K-Shop Movie Review
Written by Joel Harley
Released by Bulldog Film Distribution
Written and Directed by Dan Pringle
2016, 115 minutes, Rated 18 (UK)
DVD released on August 1st, 2016
Ziad Abaza as Salah
Reece Noi as Malik
Ewen MacIntosh as Nigel
Nayef Rashed as Zaki
“Quintessentially British” – a phrase usually used to describe films which star Maggie Smith or Billy Connolly, smiling away on the poster in a genial but dim manner. Actually quintessentially British: shouting abuse at a man in a kebab shop while off your face on Carlsberg, struggling not to piss yourself.
One of these British things is captured by Dan Pringle in K-Shop, a low-budget British horror film which most definitely does not star Maggie Smith or Billy Connolly. When his father is murdered by drunken hooligans, mild-mannered kebab shop owner Salah turns vigilante, taking out his vengeful frustration upon the offensively drunk, turning them into fresh meat for his rotisserie. It’s Sweeney Todd meets Taxi Driver, set in a kebab shop.
Look, if you’re aware of what constitutes your average bit of lamb doner meat, there’s probably no putting you off the stuff. Those indoctrinated on a diet of lamb doner should remain resolutely un-bothered by the happenings of K-Shop, in which Salah’s kebab-making process is depicted in gruesome detail. Probably still fewer nipples and balls than your average doner kebab, though.
As with most serial killers and vigilantes of this subgenre, it all starts with one fateful accident: in this case, Salah accidentally dropping an aggressive pisshead face-first into a deep fat fryer. From there it spirals, the kebab man going after everyone from drug dealers to loud, also aggressive women (plus their friends), turning the lot of them into kebab meat. While they’re truly a deserving lot, one can’t help but think Salah might be in the wrong line of work – a moody, judgemental grump, his line in chip shop banter leaves something to be desired.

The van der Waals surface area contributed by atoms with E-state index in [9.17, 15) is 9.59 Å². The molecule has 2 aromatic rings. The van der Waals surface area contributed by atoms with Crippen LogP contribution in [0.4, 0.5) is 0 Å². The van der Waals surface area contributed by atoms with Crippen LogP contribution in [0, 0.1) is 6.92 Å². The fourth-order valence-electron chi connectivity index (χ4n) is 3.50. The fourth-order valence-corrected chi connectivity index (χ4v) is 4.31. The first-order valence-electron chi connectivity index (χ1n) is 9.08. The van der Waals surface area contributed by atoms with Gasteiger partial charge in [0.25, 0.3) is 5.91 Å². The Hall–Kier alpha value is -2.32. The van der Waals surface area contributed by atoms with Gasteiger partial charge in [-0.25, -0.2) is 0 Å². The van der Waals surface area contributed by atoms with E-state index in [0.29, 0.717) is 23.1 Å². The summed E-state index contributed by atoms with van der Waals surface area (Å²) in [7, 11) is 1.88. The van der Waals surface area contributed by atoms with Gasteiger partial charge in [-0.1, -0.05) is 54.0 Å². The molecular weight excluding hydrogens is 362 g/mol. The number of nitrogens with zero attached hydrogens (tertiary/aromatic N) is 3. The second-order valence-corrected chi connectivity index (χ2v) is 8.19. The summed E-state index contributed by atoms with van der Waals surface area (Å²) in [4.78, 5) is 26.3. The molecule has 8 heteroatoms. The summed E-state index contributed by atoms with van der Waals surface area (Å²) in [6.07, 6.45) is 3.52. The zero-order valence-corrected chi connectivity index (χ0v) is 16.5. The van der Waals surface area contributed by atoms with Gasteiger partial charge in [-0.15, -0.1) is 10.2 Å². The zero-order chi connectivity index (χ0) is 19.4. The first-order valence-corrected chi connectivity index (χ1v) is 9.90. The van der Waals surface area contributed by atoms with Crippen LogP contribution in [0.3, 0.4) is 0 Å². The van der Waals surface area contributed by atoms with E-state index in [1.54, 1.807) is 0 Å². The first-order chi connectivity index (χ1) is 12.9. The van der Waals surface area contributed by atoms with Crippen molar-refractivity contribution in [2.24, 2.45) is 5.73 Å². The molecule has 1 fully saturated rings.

There are times where this goes past the characterisation to extend to writer/director Pringle’s narrative voice, which is surprisingly solemn in a film about a man murdering people for his kebab meat. While K-Shop has moments (and Ewen MacIntosh from The Office) of humour, it’s no comedy. There’s what feels like genuine anger towards the drunken monsters who fuel Salah’s vengeance spree, making him more of a sympathetic prospect than most serial killers. It helps his cause that somehow Pringle has managed to gather a cast of actors all of whom stink at pretending to be drunk. This lends their exchanges with Salah a more antagonistic feel, making them seem more malicious than mashed.
Shades of neon and noir keep things visually interesting, while an ex-Big Brother contestant provides the film with its larger villain. A sidekick and a love interest also maintain a nippy pace and momentum, ensuring it’s never boring or without purpose. It’s more socially minded than one might expect from a film about a man turning people into kebab meat, thinking some pretty deep thoughts by the end. Not that this ever translates to a consistent tone or particularly likeable movie. With its repeated central message of English drunk people being belligerent, often racist assholes in need of a good kebab meat-ing, K-Shop is disappointingly one-note. Like its lead character, it really needs to lighten up a bit.
It is strikingly original, though – it’s a film set in and about a chip shop! – and competently, confidently made. And, like your average lamb doner, K-Shop is a horror film with balls.